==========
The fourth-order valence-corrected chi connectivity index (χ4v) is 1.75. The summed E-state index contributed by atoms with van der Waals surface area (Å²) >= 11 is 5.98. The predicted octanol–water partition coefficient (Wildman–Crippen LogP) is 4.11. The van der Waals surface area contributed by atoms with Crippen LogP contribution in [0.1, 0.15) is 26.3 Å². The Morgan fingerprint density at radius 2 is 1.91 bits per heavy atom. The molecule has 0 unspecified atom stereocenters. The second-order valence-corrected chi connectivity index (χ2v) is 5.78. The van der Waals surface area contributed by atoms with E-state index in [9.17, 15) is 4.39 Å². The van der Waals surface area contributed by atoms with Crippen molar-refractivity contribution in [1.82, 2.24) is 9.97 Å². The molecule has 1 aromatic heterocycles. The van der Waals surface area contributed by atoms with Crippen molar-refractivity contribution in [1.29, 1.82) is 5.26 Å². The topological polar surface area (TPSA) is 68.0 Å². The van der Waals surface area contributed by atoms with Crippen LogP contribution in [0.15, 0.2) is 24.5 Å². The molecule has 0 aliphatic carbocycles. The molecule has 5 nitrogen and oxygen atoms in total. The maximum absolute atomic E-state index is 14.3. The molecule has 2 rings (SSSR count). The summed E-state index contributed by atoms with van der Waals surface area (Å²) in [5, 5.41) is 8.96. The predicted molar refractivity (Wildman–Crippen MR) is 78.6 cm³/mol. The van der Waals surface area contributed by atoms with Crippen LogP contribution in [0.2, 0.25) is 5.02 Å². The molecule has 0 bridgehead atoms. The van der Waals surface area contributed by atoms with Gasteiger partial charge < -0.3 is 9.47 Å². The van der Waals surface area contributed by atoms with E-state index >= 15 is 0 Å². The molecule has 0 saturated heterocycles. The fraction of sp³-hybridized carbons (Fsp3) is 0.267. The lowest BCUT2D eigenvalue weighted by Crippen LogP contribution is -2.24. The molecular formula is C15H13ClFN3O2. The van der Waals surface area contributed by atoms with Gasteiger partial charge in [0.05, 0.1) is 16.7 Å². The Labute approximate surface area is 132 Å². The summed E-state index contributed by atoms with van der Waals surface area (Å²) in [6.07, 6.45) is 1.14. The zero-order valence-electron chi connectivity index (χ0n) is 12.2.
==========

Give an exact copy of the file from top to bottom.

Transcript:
The fourth-order valence-corrected chi connectivity index (χ4v) is 1.75. The summed E-state index contributed by atoms with van der Waals surface area (Å²) >= 11 is 5.98. The predicted octanol–water partition coefficient (Wildman–Crippen LogP) is 4.11. The van der Waals surface area contributed by atoms with Crippen LogP contribution in [0.1, 0.15) is 26.3 Å². The Morgan fingerprint density at radius 2 is 1.91 bits per heavy atom. The molecule has 0 unspecified atom stereocenters. The second-order valence-corrected chi connectivity index (χ2v) is 5.78. The van der Waals surface area contributed by atoms with E-state index in [9.17, 15) is 4.39 Å². The van der Waals surface area contributed by atoms with Crippen molar-refractivity contribution in [1.82, 2.24) is 9.97 Å². The molecule has 1 aromatic heterocycles. The van der Waals surface area contributed by atoms with Crippen molar-refractivity contribution in [1.29, 1.82) is 5.26 Å². The topological polar surface area (TPSA) is 68.0 Å². The van der Waals surface area contributed by atoms with Crippen LogP contribution in [0.15, 0.2) is 24.5 Å². The molecule has 0 aliphatic carbocycles. The molecule has 5 nitrogen and oxygen atoms in total. The maximum absolute atomic E-state index is 14.3. The molecule has 2 rings (SSSR count). The summed E-state index contributed by atoms with van der Waals surface area (Å²) in [5, 5.41) is 8.96. The predicted molar refractivity (Wildman–Crippen MR) is 78.6 cm³/mol. The van der Waals surface area contributed by atoms with Crippen LogP contribution in [0.2, 0.25) is 5.02 Å². The molecule has 0 bridgehead atoms. The van der Waals surface area contributed by atoms with Gasteiger partial charge < -0.3 is 9.47 Å². The van der Waals surface area contributed by atoms with E-state index >= 15 is 0 Å². The molecule has 0 saturated heterocycles. The fraction of sp³-hybridized carbons (Fsp3) is 0.267. The lowest BCUT2D eigenvalue weighted by Crippen LogP contribution is -2.24. The molecular formula is C15H13ClFN3O2. The van der Waals surface area contributed by atoms with Gasteiger partial charge in [0.05, 0.1) is 16.7 Å². The Labute approximate surface area is 132 Å². The summed E-state index contributed by atoms with van der Waals surface area (Å²) in [6.07, 6.45) is 1.14. The zero-order valence-electron chi connectivity index (χ0n) is 12.2.